In both of the above cases, it felt very awkward asking to be added to their blogrolls. I really get kind of self conscious advertising for my blog. I feel that if I've got good content, people will just find me. I mean, I never advertised my French Polynesia Photos page on my main site, but if you Google "bora bora photos," I'm on the first page of results (currently eighth). And if you Google "autogyros" or "autogyro history," my Autogyro History and Theory page is the first or second result (damn you Wikipedia</Charlton Heston voice>). So posting comments on other people's blogs, asking them to add me to their blogrolls, seems a bit pathetic too me; it almost felt like begging. Oh well - I'm on the blogrolls, now, so I might as well just do my best to make good posts.

Something else I felt like talking about in this entry was what I plan on writing about on this blog in the future. I started this blog "pre-Dover," when Intelligent Design was making the "real" news on a regular basis. It was also around the time I first discovered that nearly half of Americans believe humans were specially created. I guess I'd been naive before, believing that it was only the loonies that still doubted evolution. The history of life on this planet has always been a topic I've been really interested in even before I knew there was this controversy, so getting such a wake up call made me start to look at the issue more. It also lead me to take more note of the religious fundamentalism in this society, that I guess I'd been kind of sheltered from before, and realize that it wasn't just a fringe element of society, either. So, when I started this blog, those were the main topics I wrote about. Well, it's been over a couple years now since I started following this controversy, and while creationists certainly haven't gone away, I can sense my interest in the topic waning. It's partly a conscious effort, as well - my wife told me I was becoming too obsessed, so I've been trying to think about other things. So, to get back to the point of this paragraph, I doubt I'll ever stop writing about the science/religion/creationism issue entirely (especially in the narrower field of evolution), and for the time being, the majority of my posts will probably still be about this issue, but I plan on writing more entries on other topics.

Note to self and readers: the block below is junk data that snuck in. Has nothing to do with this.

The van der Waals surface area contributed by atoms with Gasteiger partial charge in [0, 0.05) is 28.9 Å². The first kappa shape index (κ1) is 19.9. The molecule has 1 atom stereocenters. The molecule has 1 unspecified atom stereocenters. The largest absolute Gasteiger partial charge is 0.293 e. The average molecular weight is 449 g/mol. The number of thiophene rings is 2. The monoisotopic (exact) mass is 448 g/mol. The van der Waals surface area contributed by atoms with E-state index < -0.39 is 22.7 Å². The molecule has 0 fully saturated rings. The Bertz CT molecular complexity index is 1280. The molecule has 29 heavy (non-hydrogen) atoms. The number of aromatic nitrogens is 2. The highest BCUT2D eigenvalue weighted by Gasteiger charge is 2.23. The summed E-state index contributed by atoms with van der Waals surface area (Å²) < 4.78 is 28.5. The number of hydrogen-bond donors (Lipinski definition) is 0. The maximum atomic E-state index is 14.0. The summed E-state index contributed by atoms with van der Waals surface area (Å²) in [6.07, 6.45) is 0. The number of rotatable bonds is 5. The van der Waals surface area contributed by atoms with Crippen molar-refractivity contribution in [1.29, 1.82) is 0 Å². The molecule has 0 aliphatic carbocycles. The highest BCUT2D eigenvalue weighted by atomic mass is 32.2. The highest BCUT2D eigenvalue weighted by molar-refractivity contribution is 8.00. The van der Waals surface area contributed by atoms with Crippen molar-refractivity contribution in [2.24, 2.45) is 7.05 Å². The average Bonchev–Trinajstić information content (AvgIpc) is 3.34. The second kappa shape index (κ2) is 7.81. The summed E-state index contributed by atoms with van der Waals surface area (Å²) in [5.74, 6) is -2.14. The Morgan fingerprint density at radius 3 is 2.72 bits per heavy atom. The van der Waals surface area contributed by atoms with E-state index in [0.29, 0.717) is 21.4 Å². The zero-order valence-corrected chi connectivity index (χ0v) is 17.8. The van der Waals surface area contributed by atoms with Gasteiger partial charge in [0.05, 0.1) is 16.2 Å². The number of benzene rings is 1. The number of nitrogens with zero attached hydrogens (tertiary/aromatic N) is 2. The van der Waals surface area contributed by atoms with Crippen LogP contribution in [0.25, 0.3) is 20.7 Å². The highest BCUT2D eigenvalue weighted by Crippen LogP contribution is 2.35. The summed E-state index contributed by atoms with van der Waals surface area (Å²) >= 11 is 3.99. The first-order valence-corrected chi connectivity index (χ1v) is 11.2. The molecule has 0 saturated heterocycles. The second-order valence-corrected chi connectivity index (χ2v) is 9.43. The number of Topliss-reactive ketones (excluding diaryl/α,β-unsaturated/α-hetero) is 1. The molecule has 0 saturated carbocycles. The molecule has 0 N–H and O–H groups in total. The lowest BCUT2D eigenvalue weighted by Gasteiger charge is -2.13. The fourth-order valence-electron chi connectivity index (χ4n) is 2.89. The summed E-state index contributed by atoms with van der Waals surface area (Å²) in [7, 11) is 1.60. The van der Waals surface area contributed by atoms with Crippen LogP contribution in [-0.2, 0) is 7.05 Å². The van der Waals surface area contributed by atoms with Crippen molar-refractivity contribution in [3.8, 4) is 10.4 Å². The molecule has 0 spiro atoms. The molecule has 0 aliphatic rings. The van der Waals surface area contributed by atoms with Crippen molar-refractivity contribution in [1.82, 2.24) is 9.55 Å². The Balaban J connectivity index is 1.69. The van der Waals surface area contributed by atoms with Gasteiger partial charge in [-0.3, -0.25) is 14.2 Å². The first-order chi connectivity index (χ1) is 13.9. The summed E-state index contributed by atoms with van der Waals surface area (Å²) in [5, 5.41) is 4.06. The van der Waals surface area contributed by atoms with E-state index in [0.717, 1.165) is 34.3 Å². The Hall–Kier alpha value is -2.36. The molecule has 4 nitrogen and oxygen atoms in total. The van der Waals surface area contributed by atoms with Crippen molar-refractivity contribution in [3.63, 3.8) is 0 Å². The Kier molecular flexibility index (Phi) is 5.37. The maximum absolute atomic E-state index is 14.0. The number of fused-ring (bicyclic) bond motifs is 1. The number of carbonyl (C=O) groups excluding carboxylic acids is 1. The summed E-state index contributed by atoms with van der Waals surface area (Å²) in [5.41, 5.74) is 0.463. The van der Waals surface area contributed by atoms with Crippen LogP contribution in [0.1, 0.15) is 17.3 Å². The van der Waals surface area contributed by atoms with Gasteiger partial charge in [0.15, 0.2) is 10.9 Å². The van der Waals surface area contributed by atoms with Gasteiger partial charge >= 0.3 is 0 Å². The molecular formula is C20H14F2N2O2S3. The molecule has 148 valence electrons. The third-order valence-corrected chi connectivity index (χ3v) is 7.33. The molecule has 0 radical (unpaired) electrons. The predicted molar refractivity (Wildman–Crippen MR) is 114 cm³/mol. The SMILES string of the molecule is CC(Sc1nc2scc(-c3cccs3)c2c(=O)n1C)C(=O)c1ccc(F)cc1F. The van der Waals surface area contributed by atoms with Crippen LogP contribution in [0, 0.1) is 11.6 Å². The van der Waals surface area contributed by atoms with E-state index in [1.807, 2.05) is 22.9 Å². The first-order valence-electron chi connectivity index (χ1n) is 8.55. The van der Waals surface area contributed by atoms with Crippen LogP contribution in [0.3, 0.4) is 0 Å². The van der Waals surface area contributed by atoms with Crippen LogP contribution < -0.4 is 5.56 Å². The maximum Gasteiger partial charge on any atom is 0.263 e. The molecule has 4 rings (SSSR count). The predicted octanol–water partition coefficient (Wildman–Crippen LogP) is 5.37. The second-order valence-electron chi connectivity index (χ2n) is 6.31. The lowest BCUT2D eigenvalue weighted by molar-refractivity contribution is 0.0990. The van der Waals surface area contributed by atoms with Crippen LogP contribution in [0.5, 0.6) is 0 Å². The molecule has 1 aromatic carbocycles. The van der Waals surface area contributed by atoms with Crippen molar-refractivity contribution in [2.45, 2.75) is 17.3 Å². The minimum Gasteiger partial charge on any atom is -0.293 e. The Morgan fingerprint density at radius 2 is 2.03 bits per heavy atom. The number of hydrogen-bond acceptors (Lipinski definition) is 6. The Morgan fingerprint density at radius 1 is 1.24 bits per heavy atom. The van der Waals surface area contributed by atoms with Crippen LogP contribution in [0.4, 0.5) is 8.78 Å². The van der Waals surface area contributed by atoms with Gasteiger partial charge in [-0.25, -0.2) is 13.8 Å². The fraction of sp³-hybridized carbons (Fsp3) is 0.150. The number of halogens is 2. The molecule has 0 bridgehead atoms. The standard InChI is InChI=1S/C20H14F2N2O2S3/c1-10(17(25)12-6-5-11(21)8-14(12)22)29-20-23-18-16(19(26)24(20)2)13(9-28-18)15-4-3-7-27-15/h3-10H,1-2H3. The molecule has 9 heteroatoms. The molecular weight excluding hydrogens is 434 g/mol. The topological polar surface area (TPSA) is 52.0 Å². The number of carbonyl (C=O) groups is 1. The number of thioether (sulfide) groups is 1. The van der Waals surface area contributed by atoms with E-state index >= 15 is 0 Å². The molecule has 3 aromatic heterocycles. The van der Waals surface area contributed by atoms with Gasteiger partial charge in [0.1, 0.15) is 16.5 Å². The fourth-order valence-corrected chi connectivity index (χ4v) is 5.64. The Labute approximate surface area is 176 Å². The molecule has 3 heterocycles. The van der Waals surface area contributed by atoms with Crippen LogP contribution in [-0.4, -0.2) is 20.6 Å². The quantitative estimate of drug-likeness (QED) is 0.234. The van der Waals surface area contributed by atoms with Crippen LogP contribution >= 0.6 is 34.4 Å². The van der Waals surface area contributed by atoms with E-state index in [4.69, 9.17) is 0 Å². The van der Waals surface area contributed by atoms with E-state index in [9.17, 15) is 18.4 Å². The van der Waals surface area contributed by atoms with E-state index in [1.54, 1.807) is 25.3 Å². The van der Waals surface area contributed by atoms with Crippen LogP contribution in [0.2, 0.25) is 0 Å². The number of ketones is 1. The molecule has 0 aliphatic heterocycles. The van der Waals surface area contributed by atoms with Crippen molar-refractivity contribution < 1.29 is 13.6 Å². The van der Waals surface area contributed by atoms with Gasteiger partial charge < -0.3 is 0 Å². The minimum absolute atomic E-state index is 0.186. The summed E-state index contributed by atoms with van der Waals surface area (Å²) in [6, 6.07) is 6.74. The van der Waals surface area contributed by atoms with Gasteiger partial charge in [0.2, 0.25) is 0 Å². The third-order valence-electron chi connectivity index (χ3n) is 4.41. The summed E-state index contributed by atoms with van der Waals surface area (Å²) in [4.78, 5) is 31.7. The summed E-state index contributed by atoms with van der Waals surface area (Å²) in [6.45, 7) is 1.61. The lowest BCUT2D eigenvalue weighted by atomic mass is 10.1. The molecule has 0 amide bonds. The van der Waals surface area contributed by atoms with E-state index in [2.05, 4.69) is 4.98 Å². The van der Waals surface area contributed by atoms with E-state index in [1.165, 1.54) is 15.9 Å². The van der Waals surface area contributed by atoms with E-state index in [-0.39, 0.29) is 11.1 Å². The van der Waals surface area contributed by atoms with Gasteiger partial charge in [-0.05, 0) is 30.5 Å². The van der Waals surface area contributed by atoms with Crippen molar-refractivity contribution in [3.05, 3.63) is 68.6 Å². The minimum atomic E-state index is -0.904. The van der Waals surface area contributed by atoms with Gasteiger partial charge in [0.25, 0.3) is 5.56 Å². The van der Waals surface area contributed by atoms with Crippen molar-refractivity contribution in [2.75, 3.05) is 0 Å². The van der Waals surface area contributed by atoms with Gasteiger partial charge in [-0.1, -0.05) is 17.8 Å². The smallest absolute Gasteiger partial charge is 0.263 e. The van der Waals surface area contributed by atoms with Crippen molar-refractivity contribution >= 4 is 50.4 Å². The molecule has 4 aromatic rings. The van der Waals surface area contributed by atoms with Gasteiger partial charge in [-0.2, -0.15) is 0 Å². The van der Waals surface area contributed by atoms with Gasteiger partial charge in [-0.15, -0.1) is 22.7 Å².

One last thing - I had been considering using this post to announce that I was going to disable trackbacks. You wouldn't believe the number of spam trackbacks my filter catches (well, maybe you would if you have your own blog). But, I decided against it. I figure that if something I write inspires somebody else to write something, I'd like to know about it.


See? My threat to purge my blogroll is the scourge and whip of teh interwebs!

Well, in this entry I wrote how putting a trackback to Pharyngula got me comments, and putting a link to this blog in a comment on Pharyngula got me even more comments. Now, I briefly discuss Pharyngula and I get a comment from PZ himself. I guess that confirms it. The best way for me to get comments on this blog is to whore myself out to PZ Myers.

Hmm, I wonder if that would work for other people. Let's see, I like Richard Dawkins, Stephen Hawking, Burt Rutan, Carl Zimmer, Adam Savage, Jamie Hyneman, Jon Stewart, and Stephen Colbert.

I anxiously await your pearls of wisdom and the vigorous intellectual debate that will ensue in this comment thread.